Grumbling Fur, Preternaturals

Ian Gittins

By Ian Gittins

on 08.11.14 in Reviews
A vibrant, meticulous record alive with mischief, mystery and a deep love of its forbears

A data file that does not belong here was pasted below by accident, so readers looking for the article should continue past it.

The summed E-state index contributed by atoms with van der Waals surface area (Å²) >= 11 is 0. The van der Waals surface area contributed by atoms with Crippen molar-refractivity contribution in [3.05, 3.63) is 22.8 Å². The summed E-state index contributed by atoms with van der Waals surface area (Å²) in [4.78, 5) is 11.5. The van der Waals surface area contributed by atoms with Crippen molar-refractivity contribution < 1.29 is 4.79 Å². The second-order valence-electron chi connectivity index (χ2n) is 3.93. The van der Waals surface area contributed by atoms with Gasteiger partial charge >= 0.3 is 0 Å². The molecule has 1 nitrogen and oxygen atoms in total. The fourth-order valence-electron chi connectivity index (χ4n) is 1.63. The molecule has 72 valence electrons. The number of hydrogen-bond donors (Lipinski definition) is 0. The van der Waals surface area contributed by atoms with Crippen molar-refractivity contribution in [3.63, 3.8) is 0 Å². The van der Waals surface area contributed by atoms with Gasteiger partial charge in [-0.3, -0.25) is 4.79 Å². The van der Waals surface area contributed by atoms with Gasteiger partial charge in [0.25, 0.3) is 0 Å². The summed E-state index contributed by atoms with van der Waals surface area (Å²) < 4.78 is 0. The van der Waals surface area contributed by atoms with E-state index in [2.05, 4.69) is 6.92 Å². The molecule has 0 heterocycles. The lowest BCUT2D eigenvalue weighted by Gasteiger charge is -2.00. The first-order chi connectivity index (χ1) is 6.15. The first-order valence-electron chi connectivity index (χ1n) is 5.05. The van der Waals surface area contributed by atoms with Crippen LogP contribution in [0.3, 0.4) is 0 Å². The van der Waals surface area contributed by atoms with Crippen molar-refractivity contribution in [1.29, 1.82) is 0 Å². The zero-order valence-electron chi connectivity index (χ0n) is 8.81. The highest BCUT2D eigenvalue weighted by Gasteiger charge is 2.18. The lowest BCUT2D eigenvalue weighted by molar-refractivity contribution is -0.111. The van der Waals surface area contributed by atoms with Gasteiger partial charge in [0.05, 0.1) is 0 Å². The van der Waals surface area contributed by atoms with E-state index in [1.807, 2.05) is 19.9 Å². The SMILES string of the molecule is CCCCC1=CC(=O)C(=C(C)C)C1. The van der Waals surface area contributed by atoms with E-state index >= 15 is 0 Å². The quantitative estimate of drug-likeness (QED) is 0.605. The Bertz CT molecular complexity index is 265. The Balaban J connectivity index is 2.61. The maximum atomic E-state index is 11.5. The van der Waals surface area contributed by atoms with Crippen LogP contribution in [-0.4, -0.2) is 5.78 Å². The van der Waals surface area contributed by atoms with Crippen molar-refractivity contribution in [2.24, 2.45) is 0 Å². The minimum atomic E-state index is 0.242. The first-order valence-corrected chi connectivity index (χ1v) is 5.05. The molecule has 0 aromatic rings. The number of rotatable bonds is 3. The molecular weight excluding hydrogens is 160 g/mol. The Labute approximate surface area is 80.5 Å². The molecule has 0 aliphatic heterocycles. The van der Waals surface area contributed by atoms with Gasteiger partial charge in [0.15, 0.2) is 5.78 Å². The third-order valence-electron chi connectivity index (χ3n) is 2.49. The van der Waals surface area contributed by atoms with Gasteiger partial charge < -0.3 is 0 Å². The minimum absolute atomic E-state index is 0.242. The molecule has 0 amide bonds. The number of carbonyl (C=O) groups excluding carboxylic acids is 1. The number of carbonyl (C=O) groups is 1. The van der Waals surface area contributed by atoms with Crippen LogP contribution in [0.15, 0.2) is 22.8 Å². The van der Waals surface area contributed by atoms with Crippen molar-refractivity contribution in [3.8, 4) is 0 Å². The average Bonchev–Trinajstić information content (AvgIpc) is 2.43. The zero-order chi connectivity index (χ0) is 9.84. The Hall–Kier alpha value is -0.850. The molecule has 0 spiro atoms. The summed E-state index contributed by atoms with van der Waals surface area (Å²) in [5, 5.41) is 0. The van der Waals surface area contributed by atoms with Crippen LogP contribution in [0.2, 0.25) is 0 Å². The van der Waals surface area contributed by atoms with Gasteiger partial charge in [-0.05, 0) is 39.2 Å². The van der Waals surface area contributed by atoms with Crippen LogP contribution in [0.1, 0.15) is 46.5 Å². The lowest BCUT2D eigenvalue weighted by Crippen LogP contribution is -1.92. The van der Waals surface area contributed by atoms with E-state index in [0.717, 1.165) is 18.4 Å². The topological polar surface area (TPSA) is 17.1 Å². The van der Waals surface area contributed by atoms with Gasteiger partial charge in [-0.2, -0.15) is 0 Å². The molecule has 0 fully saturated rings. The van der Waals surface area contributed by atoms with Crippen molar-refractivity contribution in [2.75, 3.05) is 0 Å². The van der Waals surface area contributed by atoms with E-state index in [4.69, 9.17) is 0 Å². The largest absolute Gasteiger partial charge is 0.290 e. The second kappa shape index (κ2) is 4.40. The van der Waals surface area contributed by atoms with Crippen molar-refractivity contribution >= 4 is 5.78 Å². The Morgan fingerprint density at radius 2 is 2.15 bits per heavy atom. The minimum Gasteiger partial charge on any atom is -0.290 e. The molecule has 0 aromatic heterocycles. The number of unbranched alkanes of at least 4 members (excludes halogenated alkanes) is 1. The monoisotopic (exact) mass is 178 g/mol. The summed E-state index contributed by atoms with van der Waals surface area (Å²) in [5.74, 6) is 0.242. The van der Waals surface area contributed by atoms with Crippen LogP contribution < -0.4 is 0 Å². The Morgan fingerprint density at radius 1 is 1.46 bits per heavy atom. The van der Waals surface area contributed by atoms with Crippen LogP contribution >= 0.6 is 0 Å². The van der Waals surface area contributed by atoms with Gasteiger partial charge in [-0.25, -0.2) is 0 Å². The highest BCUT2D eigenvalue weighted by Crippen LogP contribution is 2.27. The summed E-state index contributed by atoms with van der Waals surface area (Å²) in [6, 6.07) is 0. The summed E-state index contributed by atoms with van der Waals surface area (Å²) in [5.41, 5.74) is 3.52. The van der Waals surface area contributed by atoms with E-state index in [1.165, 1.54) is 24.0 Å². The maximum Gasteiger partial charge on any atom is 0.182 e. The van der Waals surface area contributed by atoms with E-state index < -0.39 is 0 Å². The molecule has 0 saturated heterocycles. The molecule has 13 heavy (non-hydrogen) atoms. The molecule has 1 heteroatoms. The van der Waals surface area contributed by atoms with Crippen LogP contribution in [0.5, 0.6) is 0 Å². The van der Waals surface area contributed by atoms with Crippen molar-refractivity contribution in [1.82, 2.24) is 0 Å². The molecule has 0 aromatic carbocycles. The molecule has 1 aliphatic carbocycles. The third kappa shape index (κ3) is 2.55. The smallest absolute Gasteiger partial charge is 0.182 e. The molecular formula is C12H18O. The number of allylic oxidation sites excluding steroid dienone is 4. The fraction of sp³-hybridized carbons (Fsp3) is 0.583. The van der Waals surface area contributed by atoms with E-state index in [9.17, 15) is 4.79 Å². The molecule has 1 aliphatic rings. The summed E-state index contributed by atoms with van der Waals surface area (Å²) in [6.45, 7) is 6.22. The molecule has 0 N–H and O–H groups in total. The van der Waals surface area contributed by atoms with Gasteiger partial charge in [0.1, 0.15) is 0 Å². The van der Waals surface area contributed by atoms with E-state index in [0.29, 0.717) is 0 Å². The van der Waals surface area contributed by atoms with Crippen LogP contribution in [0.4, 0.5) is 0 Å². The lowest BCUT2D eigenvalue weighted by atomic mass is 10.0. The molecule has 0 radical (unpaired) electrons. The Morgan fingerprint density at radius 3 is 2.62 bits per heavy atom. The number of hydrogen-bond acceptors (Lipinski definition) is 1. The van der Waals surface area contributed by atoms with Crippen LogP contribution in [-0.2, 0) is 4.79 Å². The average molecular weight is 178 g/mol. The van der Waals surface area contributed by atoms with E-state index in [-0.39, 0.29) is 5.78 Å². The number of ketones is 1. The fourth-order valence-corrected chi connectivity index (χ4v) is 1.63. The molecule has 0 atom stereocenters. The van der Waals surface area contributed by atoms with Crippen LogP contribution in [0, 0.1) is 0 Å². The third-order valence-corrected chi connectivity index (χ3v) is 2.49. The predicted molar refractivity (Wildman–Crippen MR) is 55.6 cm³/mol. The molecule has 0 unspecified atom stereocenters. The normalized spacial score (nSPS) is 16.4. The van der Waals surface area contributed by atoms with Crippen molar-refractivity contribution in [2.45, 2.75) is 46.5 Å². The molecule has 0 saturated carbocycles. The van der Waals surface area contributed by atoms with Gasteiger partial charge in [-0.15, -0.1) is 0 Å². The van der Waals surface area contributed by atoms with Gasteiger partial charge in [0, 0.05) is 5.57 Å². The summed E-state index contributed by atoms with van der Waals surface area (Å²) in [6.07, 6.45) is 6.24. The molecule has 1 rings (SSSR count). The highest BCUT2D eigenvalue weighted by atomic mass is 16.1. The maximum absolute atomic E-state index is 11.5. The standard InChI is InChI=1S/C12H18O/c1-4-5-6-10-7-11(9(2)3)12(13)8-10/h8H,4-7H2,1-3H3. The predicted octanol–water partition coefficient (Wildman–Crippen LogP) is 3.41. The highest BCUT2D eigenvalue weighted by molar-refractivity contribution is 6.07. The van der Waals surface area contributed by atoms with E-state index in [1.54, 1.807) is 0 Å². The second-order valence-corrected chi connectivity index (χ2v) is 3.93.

It’s one of rock’s perennial quests. From original daydreamers such as Jefferson Airplane through to contemporary outfits like Flaming Lips, countless groups have pursued the Holy Grail of combining the expansiveness of psychedelia with the discipline of killer pop music. On their third album, Preternaturals, the London duo of Daniel O’Sullivan and Alexander Tucker square that demanding circle with quite some aplomb. From the wind chimes and canned laughter of the 28-second opener “Neil Megson Fanclub” (Neil Megson being the prosaic real-life moniker of Genesis P. Orridge), this is a vibrant, meticulous record alive with mischief, mystery and a deep, deep love of its forbears. The mellifluous leadoff single “All the Rays” sounds like Krautrock re-imagined by the Byrds via prime Depeche Mode, a headspinningly good idea. “Lightinsisters,” featuring a sweetly understated vocal by Charlatans frontman Tim Burgess, is a throbbing electro-pulse that evokes midnight journeys down Mitteleuropa Autobahns and train tracks; the chaste, spectral vocals of “Feet of Clay” suggest a Gregorian choir. The lyrics veer from playful subversiveness to serene, bong-addled wisdom: “Why don’t you forget your name until you’ve learned a little more about yourself?” a blissed-out vocal murmurs through the shimmering opiate haze of “Secrets of the Earth.” The melodies float and sting throughout, and a profound joy beats at the heart of this gentle gem of an album.